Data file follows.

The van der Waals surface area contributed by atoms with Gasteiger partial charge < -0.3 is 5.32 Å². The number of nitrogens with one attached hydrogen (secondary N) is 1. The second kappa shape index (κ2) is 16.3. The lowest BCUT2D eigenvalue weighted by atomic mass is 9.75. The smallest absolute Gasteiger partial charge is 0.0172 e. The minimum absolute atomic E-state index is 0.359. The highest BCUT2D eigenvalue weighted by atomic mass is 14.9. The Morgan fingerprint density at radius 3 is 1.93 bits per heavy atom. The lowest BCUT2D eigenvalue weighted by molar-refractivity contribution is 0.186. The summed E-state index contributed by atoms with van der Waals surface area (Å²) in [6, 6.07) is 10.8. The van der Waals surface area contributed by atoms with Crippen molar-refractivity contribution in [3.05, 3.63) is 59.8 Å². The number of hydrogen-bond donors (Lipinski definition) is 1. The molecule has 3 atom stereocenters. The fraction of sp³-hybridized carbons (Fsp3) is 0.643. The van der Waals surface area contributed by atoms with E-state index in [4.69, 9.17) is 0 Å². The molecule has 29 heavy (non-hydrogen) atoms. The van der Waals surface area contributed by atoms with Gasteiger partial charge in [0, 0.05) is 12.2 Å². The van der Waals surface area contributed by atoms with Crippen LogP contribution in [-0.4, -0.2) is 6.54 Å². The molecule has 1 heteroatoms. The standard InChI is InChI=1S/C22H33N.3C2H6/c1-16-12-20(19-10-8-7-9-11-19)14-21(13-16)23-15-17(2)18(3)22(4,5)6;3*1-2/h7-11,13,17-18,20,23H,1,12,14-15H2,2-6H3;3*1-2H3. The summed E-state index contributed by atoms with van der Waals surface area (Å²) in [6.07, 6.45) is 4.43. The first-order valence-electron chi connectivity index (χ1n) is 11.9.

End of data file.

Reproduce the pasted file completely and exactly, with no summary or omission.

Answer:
The van der Waals surface area contributed by atoms with Gasteiger partial charge < -0.3 is 5.32 Å². The number of nitrogens with one attached hydrogen (secondary N) is 1. The second kappa shape index (κ2) is 16.3. The lowest BCUT2D eigenvalue weighted by atomic mass is 9.75. The smallest absolute Gasteiger partial charge is 0.0172 e. The minimum absolute atomic E-state index is 0.359. The highest BCUT2D eigenvalue weighted by atomic mass is 14.9. The Morgan fingerprint density at radius 3 is 1.93 bits per heavy atom. The lowest BCUT2D eigenvalue weighted by molar-refractivity contribution is 0.186. The summed E-state index contributed by atoms with van der Waals surface area (Å²) in [6, 6.07) is 10.8. The van der Waals surface area contributed by atoms with Crippen molar-refractivity contribution in [3.05, 3.63) is 59.8 Å². The number of hydrogen-bond donors (Lipinski definition) is 1. The molecule has 3 atom stereocenters. The fraction of sp³-hybridized carbons (Fsp3) is 0.643. The van der Waals surface area contributed by atoms with E-state index in [4.69, 9.17) is 0 Å². The molecule has 29 heavy (non-hydrogen) atoms. The van der Waals surface area contributed by atoms with Gasteiger partial charge in [0, 0.05) is 12.2 Å². The van der Waals surface area contributed by atoms with Crippen LogP contribution in [-0.4, -0.2) is 6.54 Å². The molecule has 1 heteroatoms. The standard InChI is InChI=1S/C22H33N.3C2H6/c1-16-12-20(19-10-8-7-9-11-19)14-21(13-16)23-15-17(2)18(3)22(4,5)6;3*1-2/h7-11,13,17-18,20,23H,1,12,14-15H2,2-6H3;3*1-2H3. The summed E-state index contributed by atoms with van der Waals surface area (Å²) in [6.07, 6.45) is 4.43. The first-order valence-electron chi connectivity index (χ1n) is 11.9.